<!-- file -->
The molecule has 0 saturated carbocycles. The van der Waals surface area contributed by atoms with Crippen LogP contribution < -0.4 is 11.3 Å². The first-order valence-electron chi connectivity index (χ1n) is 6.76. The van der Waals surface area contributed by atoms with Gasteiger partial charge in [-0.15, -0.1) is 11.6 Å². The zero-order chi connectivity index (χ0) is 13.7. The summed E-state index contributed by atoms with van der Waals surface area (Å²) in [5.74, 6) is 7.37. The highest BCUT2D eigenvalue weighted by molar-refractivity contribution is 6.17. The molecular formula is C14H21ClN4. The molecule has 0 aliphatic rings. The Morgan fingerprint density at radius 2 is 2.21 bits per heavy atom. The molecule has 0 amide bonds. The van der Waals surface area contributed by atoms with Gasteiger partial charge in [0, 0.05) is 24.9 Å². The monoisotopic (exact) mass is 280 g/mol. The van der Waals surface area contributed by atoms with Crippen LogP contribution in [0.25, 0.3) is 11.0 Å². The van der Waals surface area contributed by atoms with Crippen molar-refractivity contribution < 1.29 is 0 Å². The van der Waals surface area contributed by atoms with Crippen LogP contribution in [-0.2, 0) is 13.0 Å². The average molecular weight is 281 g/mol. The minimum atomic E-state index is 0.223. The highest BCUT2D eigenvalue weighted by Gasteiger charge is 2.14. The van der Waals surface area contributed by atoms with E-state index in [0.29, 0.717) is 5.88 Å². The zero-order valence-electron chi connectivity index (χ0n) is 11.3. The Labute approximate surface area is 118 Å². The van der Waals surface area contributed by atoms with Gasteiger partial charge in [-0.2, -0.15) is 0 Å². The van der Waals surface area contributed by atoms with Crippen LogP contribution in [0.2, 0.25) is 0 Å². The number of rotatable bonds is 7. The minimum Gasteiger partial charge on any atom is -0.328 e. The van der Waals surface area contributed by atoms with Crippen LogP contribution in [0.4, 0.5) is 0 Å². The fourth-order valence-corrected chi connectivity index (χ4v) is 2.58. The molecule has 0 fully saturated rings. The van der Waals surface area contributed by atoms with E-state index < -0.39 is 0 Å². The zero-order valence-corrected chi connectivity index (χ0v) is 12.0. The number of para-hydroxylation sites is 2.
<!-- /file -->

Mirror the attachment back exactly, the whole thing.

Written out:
The molecule has 0 saturated carbocycles. The van der Waals surface area contributed by atoms with Crippen LogP contribution < -0.4 is 11.3 Å². The first-order valence-electron chi connectivity index (χ1n) is 6.76. The van der Waals surface area contributed by atoms with Gasteiger partial charge in [-0.15, -0.1) is 11.6 Å². The zero-order chi connectivity index (χ0) is 13.7. The summed E-state index contributed by atoms with van der Waals surface area (Å²) in [5.74, 6) is 7.37. The highest BCUT2D eigenvalue weighted by molar-refractivity contribution is 6.17. The molecular formula is C14H21ClN4. The molecule has 0 aliphatic rings. The Morgan fingerprint density at radius 2 is 2.21 bits per heavy atom. The molecule has 0 amide bonds. The van der Waals surface area contributed by atoms with Gasteiger partial charge in [0, 0.05) is 24.9 Å². The monoisotopic (exact) mass is 280 g/mol. The van der Waals surface area contributed by atoms with Crippen LogP contribution in [0.25, 0.3) is 11.0 Å². The van der Waals surface area contributed by atoms with Crippen molar-refractivity contribution < 1.29 is 0 Å². The van der Waals surface area contributed by atoms with Crippen LogP contribution in [-0.2, 0) is 13.0 Å². The average molecular weight is 281 g/mol. The minimum atomic E-state index is 0.223. The highest BCUT2D eigenvalue weighted by Gasteiger charge is 2.14. The van der Waals surface area contributed by atoms with E-state index in [0.29, 0.717) is 5.88 Å². The zero-order valence-electron chi connectivity index (χ0n) is 11.3. The Labute approximate surface area is 118 Å². The van der Waals surface area contributed by atoms with Gasteiger partial charge in [-0.2, -0.15) is 0 Å². The van der Waals surface area contributed by atoms with Crippen LogP contribution in [0.2, 0.25) is 0 Å². The number of rotatable bonds is 7. The minimum Gasteiger partial charge on any atom is -0.328 e. The van der Waals surface area contributed by atoms with Crippen LogP contribution in [0.4, 0.5) is 0 Å². The fourth-order valence-corrected chi connectivity index (χ4v) is 2.58. The molecule has 0 fully saturated rings. The van der Waals surface area contributed by atoms with E-state index < -0.39 is 0 Å². The zero-order valence-corrected chi connectivity index (χ0v) is 12.0. The number of para-hydroxylation sites is 2.